Regina Lowrie, CMB, president and CEO of Dytrix, a provider of financial transaction security technology, discussed the growing problem of wire and identity fraud at the mortgage closing table.
“The mortgage industry right now is facing what I call a wire and identity fraud crisis of epic proportions–and it continues to get worse,” Lowrie told David Lykken, host of Lykken on Lending. “Our industry is at the heart of wire and identity fraud because we have so many parties involved in one real estate transaction.”
Citing FBI statistics, Lowrie said there were an estimated $90 billion in fraud attempts between 2016 and 2019 and a projected $18 billion in attempts so far in 2019. Yet despite these unrelenting attacks, coupled with significant reported losses, many companies are doing little to nothing to validate wire transfers between lenders, closing agents, consumers and other transaction parties, she said.
In the typical wire fraud scheme, Lowrie said, cybercriminals will hack into email communications between lenders, closing agents and consumers, following a real estate transaction up to the closing table. Then, before closing, criminals will send a deceptive email to the lender that looks like it comes from the closing agent, instructing the lender to wire closing funds to a bogus bank account. After the criminal receives the funds, they are immediately converted to bitcoin. The money then leaves the country and is rarely recovered.
Making matters worse, Lowrie said, is the fact that lenders are not covered for sending loan proceeds to the wrong account under the Closing Protection Letter (CPL) or errors and omissions (E&O) insurance. What’s more, if the lender did have cybersecurity insurance, many companies don’t realize there is a provision in these policies that says that if their employee or other designated person authorizes a transaction based on improper or compromised data, that action voids the cybersecurity coverage. “So, it’s a total loss,” she said.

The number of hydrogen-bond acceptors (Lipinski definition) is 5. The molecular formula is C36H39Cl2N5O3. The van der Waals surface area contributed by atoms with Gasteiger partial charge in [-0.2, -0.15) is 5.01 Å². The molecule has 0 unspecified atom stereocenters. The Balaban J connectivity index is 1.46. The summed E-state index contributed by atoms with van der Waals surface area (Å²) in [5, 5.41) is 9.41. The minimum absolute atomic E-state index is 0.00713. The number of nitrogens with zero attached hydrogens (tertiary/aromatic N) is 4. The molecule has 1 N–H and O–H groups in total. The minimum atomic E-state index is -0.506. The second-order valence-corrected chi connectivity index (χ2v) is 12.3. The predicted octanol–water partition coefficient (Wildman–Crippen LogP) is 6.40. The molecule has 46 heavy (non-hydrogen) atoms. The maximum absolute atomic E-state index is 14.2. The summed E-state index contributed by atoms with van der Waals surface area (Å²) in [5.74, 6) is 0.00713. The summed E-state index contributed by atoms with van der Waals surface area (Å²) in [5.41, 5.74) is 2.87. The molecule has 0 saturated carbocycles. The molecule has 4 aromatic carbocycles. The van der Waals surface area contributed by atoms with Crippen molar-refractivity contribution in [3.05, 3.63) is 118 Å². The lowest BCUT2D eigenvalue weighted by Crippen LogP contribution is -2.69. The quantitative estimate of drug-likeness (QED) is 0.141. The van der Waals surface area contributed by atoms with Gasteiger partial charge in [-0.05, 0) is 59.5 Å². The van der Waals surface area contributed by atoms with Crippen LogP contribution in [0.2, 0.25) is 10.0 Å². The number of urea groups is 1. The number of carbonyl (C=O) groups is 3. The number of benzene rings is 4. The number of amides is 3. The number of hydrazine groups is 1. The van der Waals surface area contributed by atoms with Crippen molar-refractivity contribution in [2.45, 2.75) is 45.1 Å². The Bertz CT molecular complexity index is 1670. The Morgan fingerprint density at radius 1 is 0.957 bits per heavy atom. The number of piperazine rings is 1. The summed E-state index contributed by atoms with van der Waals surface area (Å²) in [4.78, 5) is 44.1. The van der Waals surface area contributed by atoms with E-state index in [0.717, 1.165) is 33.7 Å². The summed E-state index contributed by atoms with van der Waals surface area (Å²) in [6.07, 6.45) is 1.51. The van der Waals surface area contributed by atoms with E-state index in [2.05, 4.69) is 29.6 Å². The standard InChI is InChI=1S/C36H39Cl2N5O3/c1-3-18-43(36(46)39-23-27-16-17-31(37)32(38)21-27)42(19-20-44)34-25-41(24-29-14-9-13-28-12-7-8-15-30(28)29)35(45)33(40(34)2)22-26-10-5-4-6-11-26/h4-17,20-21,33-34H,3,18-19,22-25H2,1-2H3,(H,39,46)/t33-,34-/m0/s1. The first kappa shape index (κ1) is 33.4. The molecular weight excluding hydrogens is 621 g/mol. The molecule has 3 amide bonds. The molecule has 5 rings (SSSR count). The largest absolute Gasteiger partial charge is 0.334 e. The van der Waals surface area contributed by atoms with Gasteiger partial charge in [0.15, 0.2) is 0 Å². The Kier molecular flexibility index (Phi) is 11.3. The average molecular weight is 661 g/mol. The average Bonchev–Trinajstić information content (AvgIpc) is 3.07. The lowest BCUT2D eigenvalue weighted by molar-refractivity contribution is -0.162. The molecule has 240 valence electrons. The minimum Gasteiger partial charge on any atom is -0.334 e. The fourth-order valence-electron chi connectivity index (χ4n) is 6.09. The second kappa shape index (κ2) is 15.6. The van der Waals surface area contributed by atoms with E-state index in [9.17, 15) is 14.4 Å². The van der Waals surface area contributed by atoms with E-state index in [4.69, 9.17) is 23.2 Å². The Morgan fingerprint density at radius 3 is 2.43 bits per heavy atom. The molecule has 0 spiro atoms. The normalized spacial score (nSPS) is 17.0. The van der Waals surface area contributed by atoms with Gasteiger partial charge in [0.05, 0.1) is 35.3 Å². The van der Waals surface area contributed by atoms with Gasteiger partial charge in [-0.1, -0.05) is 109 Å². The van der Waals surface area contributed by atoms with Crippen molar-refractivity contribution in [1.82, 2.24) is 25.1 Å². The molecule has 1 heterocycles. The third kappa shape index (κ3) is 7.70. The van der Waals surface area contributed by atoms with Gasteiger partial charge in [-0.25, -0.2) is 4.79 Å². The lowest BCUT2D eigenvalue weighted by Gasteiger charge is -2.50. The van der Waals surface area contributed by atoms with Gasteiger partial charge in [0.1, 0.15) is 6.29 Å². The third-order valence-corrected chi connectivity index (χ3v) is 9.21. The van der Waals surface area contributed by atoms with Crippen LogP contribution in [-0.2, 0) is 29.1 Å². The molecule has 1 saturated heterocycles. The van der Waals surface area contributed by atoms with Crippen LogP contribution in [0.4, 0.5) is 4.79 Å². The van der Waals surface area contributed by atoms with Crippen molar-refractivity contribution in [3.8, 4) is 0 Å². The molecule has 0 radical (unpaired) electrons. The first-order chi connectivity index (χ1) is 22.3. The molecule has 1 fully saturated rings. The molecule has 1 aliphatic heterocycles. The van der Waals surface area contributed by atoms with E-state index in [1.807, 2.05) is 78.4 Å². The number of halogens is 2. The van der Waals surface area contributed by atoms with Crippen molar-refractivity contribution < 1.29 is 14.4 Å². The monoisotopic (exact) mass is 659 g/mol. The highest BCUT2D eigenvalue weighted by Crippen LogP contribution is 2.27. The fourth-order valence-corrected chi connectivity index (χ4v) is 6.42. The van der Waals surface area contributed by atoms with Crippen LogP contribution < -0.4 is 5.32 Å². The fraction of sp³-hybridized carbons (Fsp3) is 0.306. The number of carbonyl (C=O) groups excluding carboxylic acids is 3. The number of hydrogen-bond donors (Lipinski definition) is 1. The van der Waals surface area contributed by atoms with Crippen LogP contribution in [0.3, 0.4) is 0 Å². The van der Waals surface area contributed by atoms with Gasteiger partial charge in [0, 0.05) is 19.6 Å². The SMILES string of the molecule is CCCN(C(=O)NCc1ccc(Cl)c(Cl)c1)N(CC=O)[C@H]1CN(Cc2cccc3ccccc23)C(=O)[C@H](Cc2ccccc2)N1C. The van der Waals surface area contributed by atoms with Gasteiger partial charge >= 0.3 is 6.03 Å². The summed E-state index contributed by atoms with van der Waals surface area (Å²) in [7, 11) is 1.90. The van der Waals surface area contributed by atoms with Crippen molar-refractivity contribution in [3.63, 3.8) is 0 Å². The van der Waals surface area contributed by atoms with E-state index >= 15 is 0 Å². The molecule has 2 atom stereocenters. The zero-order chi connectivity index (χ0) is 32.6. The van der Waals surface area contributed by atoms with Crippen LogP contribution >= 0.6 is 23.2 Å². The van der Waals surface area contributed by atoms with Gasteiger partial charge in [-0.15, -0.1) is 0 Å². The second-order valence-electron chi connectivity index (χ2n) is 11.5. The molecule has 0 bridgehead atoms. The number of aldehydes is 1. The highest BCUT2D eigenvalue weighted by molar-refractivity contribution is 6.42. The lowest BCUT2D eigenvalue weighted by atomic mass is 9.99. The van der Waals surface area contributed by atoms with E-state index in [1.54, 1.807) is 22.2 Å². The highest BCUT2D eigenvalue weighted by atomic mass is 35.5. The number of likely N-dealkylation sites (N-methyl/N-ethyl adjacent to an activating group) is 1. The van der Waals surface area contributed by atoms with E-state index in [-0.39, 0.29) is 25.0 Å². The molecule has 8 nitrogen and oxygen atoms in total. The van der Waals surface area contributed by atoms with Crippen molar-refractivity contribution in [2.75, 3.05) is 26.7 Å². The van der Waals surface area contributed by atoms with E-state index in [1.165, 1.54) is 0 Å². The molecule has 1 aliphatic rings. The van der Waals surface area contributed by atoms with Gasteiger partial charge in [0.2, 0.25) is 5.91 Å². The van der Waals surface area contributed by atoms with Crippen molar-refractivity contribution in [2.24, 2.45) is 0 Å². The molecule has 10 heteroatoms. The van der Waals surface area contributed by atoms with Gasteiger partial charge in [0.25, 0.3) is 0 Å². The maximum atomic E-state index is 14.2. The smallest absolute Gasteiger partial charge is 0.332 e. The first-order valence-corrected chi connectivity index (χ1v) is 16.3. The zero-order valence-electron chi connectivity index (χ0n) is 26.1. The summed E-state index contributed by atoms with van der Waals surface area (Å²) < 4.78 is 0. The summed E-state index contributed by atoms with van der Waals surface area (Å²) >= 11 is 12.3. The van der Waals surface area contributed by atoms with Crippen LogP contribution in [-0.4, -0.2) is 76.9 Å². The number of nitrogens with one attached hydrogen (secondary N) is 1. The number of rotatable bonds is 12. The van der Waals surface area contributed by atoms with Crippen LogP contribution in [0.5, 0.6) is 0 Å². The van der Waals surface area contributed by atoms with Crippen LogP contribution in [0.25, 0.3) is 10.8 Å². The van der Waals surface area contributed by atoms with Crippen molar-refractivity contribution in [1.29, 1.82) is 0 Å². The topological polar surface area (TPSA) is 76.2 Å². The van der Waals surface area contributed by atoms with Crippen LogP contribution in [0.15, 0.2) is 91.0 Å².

Lowrie, a former chair of the Mortgage Bankers Association (MBA) with more than 40 years of executive leadership in the mortgage industry, launched Dytrix earlier this year to help lenders and closing agents leverage technology to manage closing agents and mitigate the risk of wire fraud.
Dytrix provides financial institutions with a real-time SOC2-compliant web-accessed platform for wire/ACH transfer validation and closing agent management. The Dytrix platform enables the lender to fully manage all closing agent risks, including agent due diligence, as well as confirm routing and bank account numbers, email identity and other risk indicators. “When the consumer goes to the closing table and all the money isn’t there, they lose their down payment and lose the ability to complete the home purchase. It’s really a travesty,” Lowrie said. “I’m bound and determined to make a difference in our industry to protect both lenders and consumers.”
Tony Garritano is the founder at PROGRESS in Lending Association. As a speaker Tony has worked hard to inform executives about how technology should be a tool used to further business objectives. For over 20 years he has worked as a journalist, researcher and speaker in the mortgage technology space. Starting PROGRESS in Lending Association was the next step for someone like Tony, who has dedicated his entire career to providing mortgage executives with the information that they need to make informed technology decisions to help their businesses succeed.